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RM5 Transformer Range

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Western

Member
Hi guys ... I’ve often wondered if there is a supplier anywhere that sells a range of transformers in the RM5 size ... see pictures


There’s one board I fix that often has a faulty transformer ... and winding new ones by hand gets old very quick.


If there were ready made transformers close enough to the specs I need ... it could save me a lot of time and angst.


Thanks.


20180529_233857_resized.jpg 20180529_233918_resized (1).jpg
 

ronsimpson

Well-Known Member
Most Helpful Member
What goes bad with the transformer?
Is it a broken core?
Broken wire?
Shorted insulation?
 

Western

Member
What goes bad with the transformer?
Is it a broken core?
Broken wire?
Shorted insulation?
Usually open circuit ... broken wire.

By the time I get them out I have to start again anyway. Of all the ones I've removed, I've never got one fully apart without breaking something else ... usually the core .. or the former pins.

I'll take some photos to show you why.

First photo it's potted in the box with 3000 on top ... and second photo it's just potted with everything else. Really helpful! :)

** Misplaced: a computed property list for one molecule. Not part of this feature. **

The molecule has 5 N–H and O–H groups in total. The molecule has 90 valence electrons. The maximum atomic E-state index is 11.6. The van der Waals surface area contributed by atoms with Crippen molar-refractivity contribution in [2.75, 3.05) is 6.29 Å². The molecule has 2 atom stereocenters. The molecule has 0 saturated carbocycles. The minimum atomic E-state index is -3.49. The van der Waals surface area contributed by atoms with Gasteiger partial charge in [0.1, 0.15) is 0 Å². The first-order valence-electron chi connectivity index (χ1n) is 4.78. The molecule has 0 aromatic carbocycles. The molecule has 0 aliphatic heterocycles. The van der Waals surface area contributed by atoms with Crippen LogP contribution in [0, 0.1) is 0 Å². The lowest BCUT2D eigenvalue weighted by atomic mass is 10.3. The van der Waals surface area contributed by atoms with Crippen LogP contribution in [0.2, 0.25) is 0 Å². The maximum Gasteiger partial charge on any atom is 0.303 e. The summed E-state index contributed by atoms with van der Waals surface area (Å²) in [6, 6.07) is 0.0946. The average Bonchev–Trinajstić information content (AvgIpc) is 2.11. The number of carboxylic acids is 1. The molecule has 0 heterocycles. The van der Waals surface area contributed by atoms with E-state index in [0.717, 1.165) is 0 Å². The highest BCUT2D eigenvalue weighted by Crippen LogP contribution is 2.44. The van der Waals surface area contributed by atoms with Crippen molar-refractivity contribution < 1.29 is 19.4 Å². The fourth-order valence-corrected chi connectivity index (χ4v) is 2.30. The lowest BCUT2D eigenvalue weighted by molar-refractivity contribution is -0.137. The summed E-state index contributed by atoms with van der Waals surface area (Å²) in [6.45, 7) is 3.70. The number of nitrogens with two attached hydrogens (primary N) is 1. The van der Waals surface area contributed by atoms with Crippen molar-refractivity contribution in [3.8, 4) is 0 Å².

20180530_120805_resized.jpg 20180530_120826_resized (1).jpg
 

ChrisP58

Well-Known Member
Most Helpful Member
Transformers don't fail very often.

When they do it's usually because the original design was poor, or the construction was shoddy.

But to answer your original question, unfortunately no. Or at least I'm not aware of any source of any ready made switch mode transformers for general use. There are too many variables, and the design processes that we power supply engineers use tend to encourage choosing custom core-material-shape-size/inductance/turns ratios/pin outs/etc. (sorry about that)

What are the symptoms of failure, besides the board stops working? Any signs of overheating, etc.?

Does the broken wire look like it was stressed (stretched) that might have caused it to break?
 
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Western

Member
Thanks for your input Chris.


Transformers don't fail very often.
I certainly agree


When they do it's usually because the original design was poor, or the construction was shoddy.
That could easily be correct, in general. In this case I have a feeling it is more a hostile environment that causes the grief ... despite the encapsulation. The ones that fail have mostly been running for some years already ... and only perhaps one out of the 20 - 60 units in a dairy may go faulty.